Travelling creates impacts on the environment and there is no way to avoid that. There is no such thing as completely carbon-neutral travel, so it’s important to be aware of your impact, to minimise this as much as possible and only offset as little as possible. Minimising your impact means travelling with organisations and suppliers who are actively working and continually improving their environmental standards.
Offsets only work if they create a permanent and sustained benefit and for that, they have to be invested in carbon-biodiversity programs. This work is specifically linked to processes that protect human life support systems.
CarbonCover 365 provides a simple and effective way to offset a year's worth of carbon emissions, helping grow biodiverse native forests for the equivalent of $1 a day. The annual offset covers 23 tonnes of CO2-e, which is the average amount of carbon emitted by each person in Australia.
In addition, Greenfleet ensures:
To calculate this annual per-person average, Greenfleet partnered with the staff at the Energy Transition Hub at the University of Melbourne, following Australian and international standards.
The aim of this calculator is simplicity. There are many tools for calculating carbon use but there's no point trying to be absolutely precise, because there are no single perfect, and agreed measures. For starters, there are uncertainties in both the data inputs and the outcomes. For example, even if you pay $20 for one tonne of carbon, how do you know if all the vegetation will survive and have the desired effect? Where and more importantly, how the money is invested, and what positive lasting impact it has, are hardest to measure.
These are calculations made by DeluxeLife. We make no guarantees as to the precision or relevance of these to your specific circumstances but we have done our best to ensure that they are as useful and conservative as possible, while remaining simple. The metrics we have settled on, are based on calculations used by Greenfleet for their Carbon Cover 365 project. The research underpinning the development was peer reviewed by staff of the Energy Transition Hub at the University of Melbourne.
The impact that you have on holiday, isn't just limited to pure carbon. While travelling, you transfer the impact of your lifestyle including pollution and disturbance to wildlife.
Loss of wildlife populations and habitat connectivity leads to structural decline in the planet’s ability to stabilise climate, so viable carbon-offset is also dependent on "biodiversity".
The processes animals create, are directly linked to soil fertility, clean water and climate. They are the driver for food security and local livelihoods. Many carbon offset programs invest in carbon monocultures or plantations. These do not integrate biodiversity and therefore, lack the continual improvement or added-value frameworks. We believe that investing in carbon-biodiversity programs better ensures your money can 'grow' into a bigger investment over time. Even in the short-term, you're not just reabsorbing climate but you're reducing soil erosion, nutrient run-off, wildlife conservation etc. There are many spin-offs of a good carbon-biodiversity program.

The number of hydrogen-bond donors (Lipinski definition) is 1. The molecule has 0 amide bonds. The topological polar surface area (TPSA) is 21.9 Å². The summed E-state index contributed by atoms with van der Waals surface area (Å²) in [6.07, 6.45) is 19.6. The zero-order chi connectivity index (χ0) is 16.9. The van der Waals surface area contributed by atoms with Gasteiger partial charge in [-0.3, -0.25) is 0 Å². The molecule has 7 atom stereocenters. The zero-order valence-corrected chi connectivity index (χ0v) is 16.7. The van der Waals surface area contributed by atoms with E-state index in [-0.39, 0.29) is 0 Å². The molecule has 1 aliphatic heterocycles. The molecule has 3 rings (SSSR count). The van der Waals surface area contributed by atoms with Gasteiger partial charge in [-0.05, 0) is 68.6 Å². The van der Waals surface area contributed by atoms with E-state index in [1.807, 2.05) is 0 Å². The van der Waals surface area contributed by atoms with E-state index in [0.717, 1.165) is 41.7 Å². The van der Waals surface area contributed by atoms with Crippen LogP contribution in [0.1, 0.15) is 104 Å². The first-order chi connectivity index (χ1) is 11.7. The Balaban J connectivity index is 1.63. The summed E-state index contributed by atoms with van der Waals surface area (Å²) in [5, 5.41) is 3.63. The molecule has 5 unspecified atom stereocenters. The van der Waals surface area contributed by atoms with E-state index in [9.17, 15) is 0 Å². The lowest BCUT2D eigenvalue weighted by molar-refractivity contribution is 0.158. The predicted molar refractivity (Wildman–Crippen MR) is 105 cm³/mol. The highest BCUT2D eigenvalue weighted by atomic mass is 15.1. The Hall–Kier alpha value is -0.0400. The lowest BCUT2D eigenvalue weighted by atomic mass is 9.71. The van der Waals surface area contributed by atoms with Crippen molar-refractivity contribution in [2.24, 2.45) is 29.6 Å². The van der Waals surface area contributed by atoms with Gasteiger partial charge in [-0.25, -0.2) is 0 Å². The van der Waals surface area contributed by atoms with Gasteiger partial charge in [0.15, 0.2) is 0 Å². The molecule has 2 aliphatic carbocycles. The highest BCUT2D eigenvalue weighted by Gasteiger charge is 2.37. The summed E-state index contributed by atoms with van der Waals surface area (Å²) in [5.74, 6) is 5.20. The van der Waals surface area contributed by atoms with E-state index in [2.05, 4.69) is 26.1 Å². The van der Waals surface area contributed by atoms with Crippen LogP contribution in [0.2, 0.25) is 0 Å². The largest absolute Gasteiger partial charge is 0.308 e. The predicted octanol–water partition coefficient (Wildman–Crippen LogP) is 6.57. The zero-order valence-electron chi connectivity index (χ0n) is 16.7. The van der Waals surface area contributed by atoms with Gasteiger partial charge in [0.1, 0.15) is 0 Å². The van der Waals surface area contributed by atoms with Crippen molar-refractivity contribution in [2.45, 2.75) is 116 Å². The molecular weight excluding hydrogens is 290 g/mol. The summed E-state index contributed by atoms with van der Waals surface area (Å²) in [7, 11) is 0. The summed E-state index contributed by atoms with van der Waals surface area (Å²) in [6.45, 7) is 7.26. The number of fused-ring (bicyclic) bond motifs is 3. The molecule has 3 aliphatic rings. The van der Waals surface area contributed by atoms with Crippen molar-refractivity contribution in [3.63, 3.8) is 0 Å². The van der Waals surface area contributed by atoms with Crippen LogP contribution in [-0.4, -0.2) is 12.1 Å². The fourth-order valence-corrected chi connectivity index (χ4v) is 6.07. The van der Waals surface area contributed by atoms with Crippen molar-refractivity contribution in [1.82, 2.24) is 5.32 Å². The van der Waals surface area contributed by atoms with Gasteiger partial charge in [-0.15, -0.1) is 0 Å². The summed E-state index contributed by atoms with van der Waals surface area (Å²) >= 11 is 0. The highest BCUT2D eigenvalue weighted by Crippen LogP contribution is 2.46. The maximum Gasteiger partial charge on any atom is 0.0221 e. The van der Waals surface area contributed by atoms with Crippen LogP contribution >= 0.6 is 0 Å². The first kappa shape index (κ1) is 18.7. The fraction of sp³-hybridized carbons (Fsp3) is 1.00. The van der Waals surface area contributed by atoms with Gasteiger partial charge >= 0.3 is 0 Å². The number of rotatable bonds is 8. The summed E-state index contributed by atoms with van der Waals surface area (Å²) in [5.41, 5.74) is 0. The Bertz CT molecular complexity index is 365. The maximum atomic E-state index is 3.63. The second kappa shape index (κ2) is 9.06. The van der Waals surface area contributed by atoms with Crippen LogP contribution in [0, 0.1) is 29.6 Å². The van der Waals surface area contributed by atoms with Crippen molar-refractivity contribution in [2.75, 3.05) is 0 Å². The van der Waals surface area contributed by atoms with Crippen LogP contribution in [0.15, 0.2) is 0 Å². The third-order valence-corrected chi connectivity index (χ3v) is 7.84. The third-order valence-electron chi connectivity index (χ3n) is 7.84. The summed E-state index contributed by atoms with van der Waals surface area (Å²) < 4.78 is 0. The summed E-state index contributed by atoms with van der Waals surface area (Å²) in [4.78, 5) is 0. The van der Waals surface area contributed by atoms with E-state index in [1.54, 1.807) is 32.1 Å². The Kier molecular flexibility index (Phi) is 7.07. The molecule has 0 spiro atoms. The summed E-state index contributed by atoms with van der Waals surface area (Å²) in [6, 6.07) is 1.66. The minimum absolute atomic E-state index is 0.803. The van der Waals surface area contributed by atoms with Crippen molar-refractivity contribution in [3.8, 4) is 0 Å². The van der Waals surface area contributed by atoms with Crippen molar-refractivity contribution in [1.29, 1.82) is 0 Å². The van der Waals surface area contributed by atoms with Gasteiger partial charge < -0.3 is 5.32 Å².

There are three main components of our calculations: A. Daily (day to day) carbon use; B. Carbon production from flights; C. Multiplier to capture uncertainty in data inputs / improve confidence in offset outcomes.
Daily (day to day) carbon use
The World Bank estimates the average Australian used about 15.5 tonnes per year of carbon in 2016. According to the Victorian government EPA, Australian households generate "more than 18 tonnes per household each year ... depending on where you live and your lifestyle, annual greenhouse gas emissions can vary from as low as 3 tonnes up to 30 tonnes or more". According to Greenfleet, the average annual figure for Australians is 23 tonnes.
We adopted 23 tonnes per year (63.01 kg per day) as the average base value.
Carbon production from flights
We used the MyClimate website and calculated the carbon used by an economy flight from Melbourne to Cairns, via Brisbane (2 legs, total 4h 20m flight time) as 524 kg. This resulted in an estimate of 262 kg carbon created per leg (that flight would be two legs and the return would be four legs). This equates to about 122 kg per hour. However, Carbon Independent publishes higher figures of between 134 - 250 kg per hour so we adjusted our single-leg consumption to 322 kg, which would be equivalent to 150 kg per hour. We also calculated an adjustment for business (1.30x) and first class flights (2.48x).
The daily average household consumption (above) also includes annual flights, so we've doubled up on this measure, by also adding flights. This makes our assessment even more conservative.
Further, we've added a 1.5x multiplier to the final figures. This captures and residual uncertainty in:
Final amount offset
We have presumed $1 per 50kg of carbon. This is equivalent to about $20 per tonne. The current Australian market price for carbon per tonne is about $17.50 and Greenfleet use $15.8 - $16.0 tonnes in their Carbon 365 project. The additional amount is a contribution we make to supply further biodiversity contribution.